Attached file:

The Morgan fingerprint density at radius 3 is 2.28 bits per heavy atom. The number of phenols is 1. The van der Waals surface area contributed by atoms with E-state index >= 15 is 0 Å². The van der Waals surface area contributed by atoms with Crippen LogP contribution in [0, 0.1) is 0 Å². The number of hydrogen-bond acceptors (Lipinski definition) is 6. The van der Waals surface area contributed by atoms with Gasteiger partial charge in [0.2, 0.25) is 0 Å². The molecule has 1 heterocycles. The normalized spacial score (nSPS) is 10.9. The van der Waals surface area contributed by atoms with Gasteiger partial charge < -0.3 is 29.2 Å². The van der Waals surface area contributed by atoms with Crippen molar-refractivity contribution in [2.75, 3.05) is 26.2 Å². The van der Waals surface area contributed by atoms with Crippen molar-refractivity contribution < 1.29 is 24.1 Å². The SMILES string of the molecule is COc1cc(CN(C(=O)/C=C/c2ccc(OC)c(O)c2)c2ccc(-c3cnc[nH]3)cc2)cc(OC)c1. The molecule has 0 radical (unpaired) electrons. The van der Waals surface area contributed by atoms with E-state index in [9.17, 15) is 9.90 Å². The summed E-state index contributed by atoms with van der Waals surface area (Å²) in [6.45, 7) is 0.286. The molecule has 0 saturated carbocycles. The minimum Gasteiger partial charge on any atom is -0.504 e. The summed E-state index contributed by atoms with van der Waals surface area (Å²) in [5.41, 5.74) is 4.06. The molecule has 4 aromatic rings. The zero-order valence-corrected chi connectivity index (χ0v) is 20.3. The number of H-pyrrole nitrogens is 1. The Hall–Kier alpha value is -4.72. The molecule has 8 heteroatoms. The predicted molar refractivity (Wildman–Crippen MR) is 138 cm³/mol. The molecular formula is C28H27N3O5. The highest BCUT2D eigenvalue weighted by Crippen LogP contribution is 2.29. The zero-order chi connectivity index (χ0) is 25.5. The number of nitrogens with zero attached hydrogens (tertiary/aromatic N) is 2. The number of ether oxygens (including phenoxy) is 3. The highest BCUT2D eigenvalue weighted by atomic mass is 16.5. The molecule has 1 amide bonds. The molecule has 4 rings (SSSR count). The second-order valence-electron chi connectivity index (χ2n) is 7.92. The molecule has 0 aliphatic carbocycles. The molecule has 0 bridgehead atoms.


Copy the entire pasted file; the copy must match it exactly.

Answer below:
The Morgan fingerprint density at radius 3 is 2.28 bits per heavy atom. The number of phenols is 1. The van der Waals surface area contributed by atoms with E-state index >= 15 is 0 Å². The van der Waals surface area contributed by atoms with Crippen LogP contribution in [0, 0.1) is 0 Å². The number of hydrogen-bond acceptors (Lipinski definition) is 6. The van der Waals surface area contributed by atoms with Gasteiger partial charge in [0.2, 0.25) is 0 Å². The molecule has 1 heterocycles. The normalized spacial score (nSPS) is 10.9. The van der Waals surface area contributed by atoms with Gasteiger partial charge < -0.3 is 29.2 Å². The van der Waals surface area contributed by atoms with Crippen molar-refractivity contribution in [2.75, 3.05) is 26.2 Å². The van der Waals surface area contributed by atoms with Crippen molar-refractivity contribution < 1.29 is 24.1 Å². The SMILES string of the molecule is COc1cc(CN(C(=O)/C=C/c2ccc(OC)c(O)c2)c2ccc(-c3cnc[nH]3)cc2)cc(OC)c1. The molecule has 0 radical (unpaired) electrons. The van der Waals surface area contributed by atoms with E-state index in [9.17, 15) is 9.90 Å². The summed E-state index contributed by atoms with van der Waals surface area (Å²) in [6.45, 7) is 0.286. The molecule has 0 saturated carbocycles. The minimum Gasteiger partial charge on any atom is -0.504 e. The summed E-state index contributed by atoms with van der Waals surface area (Å²) in [5.41, 5.74) is 4.06. The molecule has 4 aromatic rings. The zero-order valence-corrected chi connectivity index (χ0v) is 20.3. The number of H-pyrrole nitrogens is 1. The Hall–Kier alpha value is -4.72. The molecule has 8 heteroatoms. The predicted molar refractivity (Wildman–Crippen MR) is 138 cm³/mol. The molecular formula is C28H27N3O5. The highest BCUT2D eigenvalue weighted by Crippen LogP contribution is 2.29. The zero-order chi connectivity index (χ0) is 25.5. The number of nitrogens with zero attached hydrogens (tertiary/aromatic N) is 2. The number of ether oxygens (including phenoxy) is 3. The highest BCUT2D eigenvalue weighted by atomic mass is 16.5. The molecule has 1 amide bonds. The molecule has 4 rings (SSSR count). The second-order valence-electron chi connectivity index (χ2n) is 7.92. The molecule has 0 aliphatic carbocycles. The molecule has 0 bridgehead atoms.